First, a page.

Students impacted by the grading system error that left over 6,000 Leaving Certificate students with lower grades than deserved were able to access updated results at 6pm on Saturday evening.
On Wednesday, Minister for Further and Higher Education Simon Harris notified the Fine Gael parliamentary party that the data error in calculating Leaving Certificate grades may result in the necessity for over 1,000 additional spaces in university courses.
This evening, if a student’s grade was changed after the regrading process, they received a text message from the Department of Education and Skills if the grade had been raised. They were then able to re-access the Calculated Grades portal to see their new marks.
After the corrections, 6,100 students were affected. 5,408 students received a higher grade by one grade band in one subject; 621 students increased their grades in two subjects; and 71 students increased their grades in three or more subjects.
Of 741 total schools and centres who hold the Leaving Certificate, 614 are the host of one or more students with upgraded results.
While many students were affected positively by the system error, no student will receive a lower grade as a result of the regrading process.
When errors in the code used by the standardised Calculated Grades process were detected, Minister for Education Norma Foley TD commissioned Education Testing Services (ETS) to examine the coding process.
They determined that in a case where a student did not sit all three core subjects at Junior Cycle, the system should have used the previous average Junior Cycle score in the missing subject. Instead, it selected the individual student’s next best subject in the group computation of that subject.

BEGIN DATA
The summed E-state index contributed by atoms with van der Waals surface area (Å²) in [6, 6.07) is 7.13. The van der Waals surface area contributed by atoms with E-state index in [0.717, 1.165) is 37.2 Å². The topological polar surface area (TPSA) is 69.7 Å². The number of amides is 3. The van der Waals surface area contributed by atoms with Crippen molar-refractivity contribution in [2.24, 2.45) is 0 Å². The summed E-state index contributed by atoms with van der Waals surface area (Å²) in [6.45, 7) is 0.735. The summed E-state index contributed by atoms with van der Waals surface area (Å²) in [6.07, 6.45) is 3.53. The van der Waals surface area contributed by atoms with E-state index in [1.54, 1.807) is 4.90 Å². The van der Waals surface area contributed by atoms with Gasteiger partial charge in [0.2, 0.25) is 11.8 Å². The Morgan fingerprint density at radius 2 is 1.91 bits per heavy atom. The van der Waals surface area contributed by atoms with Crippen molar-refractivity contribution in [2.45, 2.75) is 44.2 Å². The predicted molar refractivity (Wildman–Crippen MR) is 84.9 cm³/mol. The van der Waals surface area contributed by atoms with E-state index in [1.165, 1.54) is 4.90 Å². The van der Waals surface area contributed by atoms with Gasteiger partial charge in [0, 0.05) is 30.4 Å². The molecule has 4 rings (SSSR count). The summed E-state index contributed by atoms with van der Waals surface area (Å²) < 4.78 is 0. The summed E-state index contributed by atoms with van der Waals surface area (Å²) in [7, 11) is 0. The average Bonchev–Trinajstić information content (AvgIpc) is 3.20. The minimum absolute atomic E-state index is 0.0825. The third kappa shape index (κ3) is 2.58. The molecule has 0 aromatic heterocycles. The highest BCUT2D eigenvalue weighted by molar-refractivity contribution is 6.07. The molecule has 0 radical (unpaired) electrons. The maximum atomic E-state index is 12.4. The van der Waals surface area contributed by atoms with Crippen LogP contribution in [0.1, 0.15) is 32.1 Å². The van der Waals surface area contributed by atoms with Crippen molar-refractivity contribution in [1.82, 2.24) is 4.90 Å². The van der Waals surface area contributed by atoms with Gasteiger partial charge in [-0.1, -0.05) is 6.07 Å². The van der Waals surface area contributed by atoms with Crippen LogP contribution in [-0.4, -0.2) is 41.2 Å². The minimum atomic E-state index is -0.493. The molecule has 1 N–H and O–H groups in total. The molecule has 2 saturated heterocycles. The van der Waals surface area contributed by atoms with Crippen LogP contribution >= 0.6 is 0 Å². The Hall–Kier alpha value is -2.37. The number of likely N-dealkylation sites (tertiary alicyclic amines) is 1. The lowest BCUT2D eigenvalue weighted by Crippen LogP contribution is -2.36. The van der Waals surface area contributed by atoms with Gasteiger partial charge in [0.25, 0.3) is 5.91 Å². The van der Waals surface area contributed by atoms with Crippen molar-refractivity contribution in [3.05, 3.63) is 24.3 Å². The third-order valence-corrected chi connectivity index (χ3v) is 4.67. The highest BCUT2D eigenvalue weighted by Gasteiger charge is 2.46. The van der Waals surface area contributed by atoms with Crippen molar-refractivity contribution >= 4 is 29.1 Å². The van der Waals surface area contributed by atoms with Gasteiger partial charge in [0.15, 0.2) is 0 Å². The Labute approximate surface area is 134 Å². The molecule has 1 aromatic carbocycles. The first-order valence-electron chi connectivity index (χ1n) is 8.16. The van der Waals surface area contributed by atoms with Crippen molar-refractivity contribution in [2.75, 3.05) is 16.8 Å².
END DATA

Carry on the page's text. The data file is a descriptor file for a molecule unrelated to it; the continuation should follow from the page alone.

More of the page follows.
Additionally, the algorithm did not treat marks at the extreme ends of the marking scale in accordance with the national standardisation group’s report. However, this was determined not to have had a meaningful impact on the results.
Foley expressed her regret to Leaving Certificate students in a statement, asserting that they “have had an exceptionally difficult year” and that this issue “delivered more uncertainty”.
She followed by saying that she believes that the “period of uncertainty is now over for all students” given that students whose grades were lower than deserved have been granted the grades they had earned.
“I wish you all every success in your choices and your journeys,” she concluded.
The new set of data has been checked by the Calculated Grades Executive Office and the Educational Research Centre.
The corrected file has also been provided to the Central Applications Office (CAO). Now, the CAO will establish how many more students are eligible to receive an offer.
The CAO will work in conjunction with Harris to determine how a student whose grades now qualify them for a course they would have been offered may commence that course.
The Department of Education stated that “any student who has applied to a higher education outside the State who believes their grade change will impact those arrangements should contact the relevant higher education institute in the first instance”.
Trinity’s provost Patrick Prendergast has previously stated that he will make any necessary arrangements to allow for as many additional students as possible. However, he stated that this will only be possible if the extra places “are fully funded by government”.